Or, it may be something he wants and is demanding that I do or make for him. Lately it’s been his insistence that he (meaning, Hubby or I) make a rocket out of paper. Doesn’t sound too difficult, but things with Mark are always difficult. In this case, it turned out he wants a real(ish), 3D rocket that flies. Good luck trying to explain to him that this isn’t going to work out quite like he would like. In the end, this means a, in-the-end-unfulfilling, ten minutes trying to craft a rocket out of paper that he cries about and stomps away from because it doesn’t work!!!!!!

Now that we’re all home for Winter Break, things are both easier and harder than usual. Easier, because Hubby and I are both home to share the load. Harder, because Hubby isn’t quite used to being at home so much. He seems surprised, and disappointed, that the kids are getting snarly by 9 or 10 a.m. He seems offended that Mark, instead of appreciating Dad’s efforts to make chocolate chip pancakes for Christmas Eve breakfast, hollers that he doesn’t-want-that-he-wants-SOMETHING-ELSE!!!! (I later shared with Hubby my belief that kids aren’t here to make us happy or fulfill us, and their choices and behavior are more likely to disappoint us than please us, until they are perhaps 26 years old.)

Really, the bottom line for Hubby and me is that life as parents is often, perhaps usually, miserable. Miserable in that it doesn’t matter how worn out, strung out, stressed out, burnt out, or ill you are feeling — family life goes on — it must go on. Meals need to be made, messes need to be cleaned up, errands need to be run. And no one feels the stress of this reality more than the parent who spends the bulk of his/her time at home, if that is the case in that home. 

Now that it’s Winter Break, Hubby and I are both home. Yes, I realize I am pointing this out for the third or fourth time in this post, but this is because it is one of the most important “things” going on at my house right now.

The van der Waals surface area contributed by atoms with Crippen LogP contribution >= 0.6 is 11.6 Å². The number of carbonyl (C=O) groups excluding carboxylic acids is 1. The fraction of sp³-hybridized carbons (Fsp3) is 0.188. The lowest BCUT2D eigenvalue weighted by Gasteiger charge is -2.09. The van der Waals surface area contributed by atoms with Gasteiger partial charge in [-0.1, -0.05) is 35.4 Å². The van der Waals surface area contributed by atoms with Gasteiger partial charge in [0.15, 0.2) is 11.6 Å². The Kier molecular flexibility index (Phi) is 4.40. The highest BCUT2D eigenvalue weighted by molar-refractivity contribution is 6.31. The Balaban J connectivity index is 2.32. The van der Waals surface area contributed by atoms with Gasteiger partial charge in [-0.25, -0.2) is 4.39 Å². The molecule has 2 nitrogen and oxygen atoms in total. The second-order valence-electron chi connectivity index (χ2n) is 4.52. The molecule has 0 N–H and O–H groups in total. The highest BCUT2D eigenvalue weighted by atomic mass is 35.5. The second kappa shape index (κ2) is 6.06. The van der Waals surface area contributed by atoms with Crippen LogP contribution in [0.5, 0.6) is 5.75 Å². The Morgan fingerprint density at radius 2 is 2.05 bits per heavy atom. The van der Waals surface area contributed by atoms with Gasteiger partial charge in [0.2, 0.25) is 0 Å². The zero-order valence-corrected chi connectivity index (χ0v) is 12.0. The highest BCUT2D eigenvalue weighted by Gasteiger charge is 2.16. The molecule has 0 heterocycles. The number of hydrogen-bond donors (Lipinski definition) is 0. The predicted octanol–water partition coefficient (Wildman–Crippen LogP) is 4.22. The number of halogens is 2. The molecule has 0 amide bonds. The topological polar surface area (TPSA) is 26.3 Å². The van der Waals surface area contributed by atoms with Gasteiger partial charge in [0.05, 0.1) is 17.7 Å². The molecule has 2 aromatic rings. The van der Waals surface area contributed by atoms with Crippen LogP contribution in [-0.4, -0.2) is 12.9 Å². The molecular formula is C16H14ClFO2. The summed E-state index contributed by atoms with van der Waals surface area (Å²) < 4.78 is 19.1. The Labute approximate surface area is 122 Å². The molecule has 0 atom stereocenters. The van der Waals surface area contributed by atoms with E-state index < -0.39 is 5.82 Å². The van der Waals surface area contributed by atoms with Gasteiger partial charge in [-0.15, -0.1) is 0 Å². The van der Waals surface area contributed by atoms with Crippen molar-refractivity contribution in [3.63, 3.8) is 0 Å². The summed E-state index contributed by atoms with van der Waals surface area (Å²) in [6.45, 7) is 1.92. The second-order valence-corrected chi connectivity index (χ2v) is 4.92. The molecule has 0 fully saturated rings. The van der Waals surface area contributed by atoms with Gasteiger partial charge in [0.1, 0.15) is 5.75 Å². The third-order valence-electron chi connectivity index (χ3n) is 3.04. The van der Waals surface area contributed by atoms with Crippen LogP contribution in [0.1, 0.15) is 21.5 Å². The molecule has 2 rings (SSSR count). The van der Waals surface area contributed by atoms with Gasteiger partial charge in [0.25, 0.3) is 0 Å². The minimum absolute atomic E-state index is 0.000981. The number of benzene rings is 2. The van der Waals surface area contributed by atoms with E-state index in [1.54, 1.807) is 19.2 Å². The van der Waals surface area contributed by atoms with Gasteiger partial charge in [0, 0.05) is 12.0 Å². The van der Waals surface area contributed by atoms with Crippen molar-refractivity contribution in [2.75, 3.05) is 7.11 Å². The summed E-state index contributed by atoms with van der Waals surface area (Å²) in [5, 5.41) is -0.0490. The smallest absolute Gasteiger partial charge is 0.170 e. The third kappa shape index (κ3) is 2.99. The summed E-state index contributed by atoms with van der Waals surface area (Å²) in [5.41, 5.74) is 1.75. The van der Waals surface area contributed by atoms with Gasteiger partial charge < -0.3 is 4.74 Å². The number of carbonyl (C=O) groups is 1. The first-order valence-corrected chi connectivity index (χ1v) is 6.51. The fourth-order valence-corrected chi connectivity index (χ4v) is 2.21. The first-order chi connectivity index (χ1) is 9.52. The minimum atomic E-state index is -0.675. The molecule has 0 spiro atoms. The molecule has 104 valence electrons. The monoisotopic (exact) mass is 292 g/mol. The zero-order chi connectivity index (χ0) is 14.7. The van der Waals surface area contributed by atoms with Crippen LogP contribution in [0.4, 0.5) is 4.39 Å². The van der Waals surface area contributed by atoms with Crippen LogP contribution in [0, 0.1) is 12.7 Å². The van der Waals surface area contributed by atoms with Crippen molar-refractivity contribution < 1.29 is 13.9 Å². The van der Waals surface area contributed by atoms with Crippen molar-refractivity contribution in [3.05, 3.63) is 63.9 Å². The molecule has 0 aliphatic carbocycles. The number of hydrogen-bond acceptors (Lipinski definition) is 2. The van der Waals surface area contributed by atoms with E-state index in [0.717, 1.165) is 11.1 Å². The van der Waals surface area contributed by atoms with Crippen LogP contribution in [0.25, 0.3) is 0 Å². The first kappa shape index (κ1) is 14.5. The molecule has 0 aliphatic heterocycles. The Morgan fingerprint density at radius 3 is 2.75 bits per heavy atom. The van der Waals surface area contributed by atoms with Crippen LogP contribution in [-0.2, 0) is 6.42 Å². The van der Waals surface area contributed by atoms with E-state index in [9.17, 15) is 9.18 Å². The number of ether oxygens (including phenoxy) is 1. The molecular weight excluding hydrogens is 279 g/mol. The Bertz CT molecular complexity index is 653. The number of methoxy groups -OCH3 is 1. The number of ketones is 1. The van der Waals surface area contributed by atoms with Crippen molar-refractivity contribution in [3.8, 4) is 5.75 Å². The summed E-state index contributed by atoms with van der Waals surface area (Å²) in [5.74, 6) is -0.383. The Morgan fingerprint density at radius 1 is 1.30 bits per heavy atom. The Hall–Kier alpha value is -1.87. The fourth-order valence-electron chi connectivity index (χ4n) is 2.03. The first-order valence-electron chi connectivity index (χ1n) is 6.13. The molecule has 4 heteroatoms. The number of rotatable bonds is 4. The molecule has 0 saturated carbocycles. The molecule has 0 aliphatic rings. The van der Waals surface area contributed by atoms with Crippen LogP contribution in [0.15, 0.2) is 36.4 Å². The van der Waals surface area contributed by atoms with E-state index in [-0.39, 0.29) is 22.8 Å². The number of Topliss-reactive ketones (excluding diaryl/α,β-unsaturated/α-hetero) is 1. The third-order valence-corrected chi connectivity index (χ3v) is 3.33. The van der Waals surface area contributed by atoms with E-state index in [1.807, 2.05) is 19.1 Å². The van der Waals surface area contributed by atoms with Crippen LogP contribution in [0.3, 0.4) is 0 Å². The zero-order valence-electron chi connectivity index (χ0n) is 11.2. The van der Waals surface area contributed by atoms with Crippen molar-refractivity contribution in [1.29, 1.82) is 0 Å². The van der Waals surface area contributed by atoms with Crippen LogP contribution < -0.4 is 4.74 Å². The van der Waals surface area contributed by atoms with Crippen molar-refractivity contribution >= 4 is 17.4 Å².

If it’s 11 a.m. and Hubby and I are both worn out from cooking, cleaning, and childcare — and Mark declares he needs to go potty (he needs extra help because of ankle-foot braces he now has) — well, one of us needs to help him, and it’s not always going to be me. Why SHOULD it always be me? The playing field is level in a way that it’s not often level. 

It’s the same for any household need or childcare need that comes up during winter break. We’re in the trenches together, and there are no real outside demands to pull one or the other of us away. In the morning, it’s not as if he needs to shower-get dressed-eat breakfast-run out the door to get to work on time, leaving me to do a lot of the kid stuff and kitchen stuff. No, in our current reality, there we both are. It is lovely. Stressful, but lovely.

Why stressful? Well, I guess I’ve always got one eye on Hubby, gauging how he’s handling the stress of being at home. Some days he can handle just about anything without losing his patience. Other days it doesn’t take much to send him to grumpy-land. Rightly or wrongly, I feel it’s my job to grease the wheels of our family interactions. To remind my husband that the kids will often, even usually, disappoint us. To assure him that whatever kind of day the kids are having is definitely on the scale of normal, and that yes, it really is this miserable being at home with the kids.